- The Washington Times - Tuesday, November 13, 2001

We've learned a lot since September 11, and the most unexpected lesson of all is that a lot of what we knew to be revealed truth turns out to be not necessarily so.
We were confidently told that history was at an end, that with the Communists defeated once and for all and with the worst of the planet's bad guys on the run, nothing was left in the way of the good times that were going to be had by all.
Not only that, reason was finally enthroned, and heartfelt religious faith was a quaint relic of the past, something that was OK for the uneducated and easy to command, but not anything the educated classes should take seriously. Bill Clinton had the right idea: carry the biggest Bible you can find when the photographers are around, shout loud and pray long when preaching from black pulpits, but pay only lip service (so to speak) to the verities of actual faith.
Then came September 11, and despite the soothing assurances applied by politicians with strategic agendas, we were overnight at war with a 12th-century version of an alien religion. Suddenly the most educated classes are the most ignorant in our midst, not only having to learn the language of religious faith but desperate to understand what the words mean. The educated classes are back at Bletchley Park, trying to break the code.
Indeed, Islam seems as much an enigma as the German codes broken by Bletchley Park's code breakers in the darkest early days of World War II. President Bush prefers to see Islam as a force as benign as Methodism, or says he does. The chattering classes, on the other hand, rarely understand any authentic religious faith; many, having grown up in secular households and been educated in schools where faith is frowned on, laughed at or ridiculed as a disease, like pellagra, imagine faith to be no more than a garment, like a beard or a burqa, to be slipped on and taken off (or shaved off) to suit the occasion.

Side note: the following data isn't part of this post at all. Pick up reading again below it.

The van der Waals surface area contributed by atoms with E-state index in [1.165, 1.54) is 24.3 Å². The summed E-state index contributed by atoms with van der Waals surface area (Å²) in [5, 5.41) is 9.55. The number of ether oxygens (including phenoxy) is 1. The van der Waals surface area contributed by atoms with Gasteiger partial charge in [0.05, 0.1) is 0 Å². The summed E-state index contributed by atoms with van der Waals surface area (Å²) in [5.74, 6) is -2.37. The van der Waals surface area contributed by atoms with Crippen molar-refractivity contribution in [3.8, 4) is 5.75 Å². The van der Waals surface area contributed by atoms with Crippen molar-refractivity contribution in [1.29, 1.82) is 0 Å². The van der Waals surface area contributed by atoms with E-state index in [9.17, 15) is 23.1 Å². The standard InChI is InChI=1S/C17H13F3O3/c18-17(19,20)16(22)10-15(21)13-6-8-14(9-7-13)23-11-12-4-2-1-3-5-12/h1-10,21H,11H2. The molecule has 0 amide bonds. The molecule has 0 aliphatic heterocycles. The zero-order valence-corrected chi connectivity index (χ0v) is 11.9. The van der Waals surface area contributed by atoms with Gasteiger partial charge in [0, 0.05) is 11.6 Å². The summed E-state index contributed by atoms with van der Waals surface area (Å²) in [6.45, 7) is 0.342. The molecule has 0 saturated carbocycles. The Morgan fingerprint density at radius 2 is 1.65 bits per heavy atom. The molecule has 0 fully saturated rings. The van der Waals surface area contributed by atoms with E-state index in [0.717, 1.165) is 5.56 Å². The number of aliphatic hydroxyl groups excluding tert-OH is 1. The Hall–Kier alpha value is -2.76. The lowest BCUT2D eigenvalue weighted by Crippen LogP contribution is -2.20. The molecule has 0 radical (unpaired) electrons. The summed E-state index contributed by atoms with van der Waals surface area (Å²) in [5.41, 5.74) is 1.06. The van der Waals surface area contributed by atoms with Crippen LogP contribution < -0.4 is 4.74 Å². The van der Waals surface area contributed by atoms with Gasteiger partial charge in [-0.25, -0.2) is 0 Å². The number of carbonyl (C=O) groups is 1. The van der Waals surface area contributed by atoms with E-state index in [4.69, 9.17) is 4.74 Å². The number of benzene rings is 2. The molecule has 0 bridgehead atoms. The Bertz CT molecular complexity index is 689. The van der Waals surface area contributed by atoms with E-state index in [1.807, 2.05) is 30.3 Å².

This misunderstanding of faith, argues the Rev. David McLaurin, a Roman Catholic priest in Rome, writing in London's Daily Telegraph, is a dagger at the throat of the West.
The transcendental quality of religious belief and fervor, he argues, "is the reason for Islam's extraordinary success: it is austere and simple, religion in its purest form. By contrast, Christianity seems cluttered and its meaning obscure, its once powerful symbols wrapped up in ritual and hidden away. The starkness and terror of the Cross have been forgotten
"While Islam's proclamation is simplicity itself, the Christian message is obscured by theology impenetrable to most people.
"Sadly, there are elements of decadence in Christian culture [as many Muslims argue], and particularly in Roman Catholicism. In 2001 the [Catholic] Church is still operating baroque comfort stations that made sense in 1601, but have little relevance now yet a powerful message is struggling to get out. The Christian proclamation is not that God is great (though He is), but rather that God is good and that His law is love. This sense of goodness is the foundation of all we hold dear; even atheists can assent to it."
Christians, he argues, suffer a lack of confidence in the Good News they are charged by their faith to spread but in their malaise are bashful of articulating. This is a malaise that goes even deeper in Europe: George W., like Democratic and Republican presidents before him, offers a prayer at the conclusion of his speeches that God will continue to bless America. Tony Blair, though a believing Christian, would never think to do this, and some European heads of state would be accused of offering a comedy routine if they attempted it.
This lack of belief, or paralysis of language in those who may believe, makes it difficult even to think in terms of good and bad, right and wrong, and this in turn makes the West vulnerable to the will and determination of those who do hold passionate belief. If, as George W. Bush and Tony Blair tell us, this war will last years and maybe decades, ignorance of what we say we believe is what will do us in. Presidents long before George W. Bush understood the consequences of behavior born of faux faith. "I tremble when I think that God is just," Jefferson said of slavery, no doubt fearful of doing anything about it. This, his defenders say, is what Bill Clinton, a man of inexhaustible bad faith, was trying to say last week at Georgetown. This was probably the point Jerry Falwell, in a particularly clumsy and breathtakingly ill-timed way, was trying to make.
Nobody likes a scold. The prophets of the Old Testament Joshua, Micah, Jeremiah and the others were no more popular in their day than they would be in our own. But like the ancient Israelites, we shut our ears at our peril.


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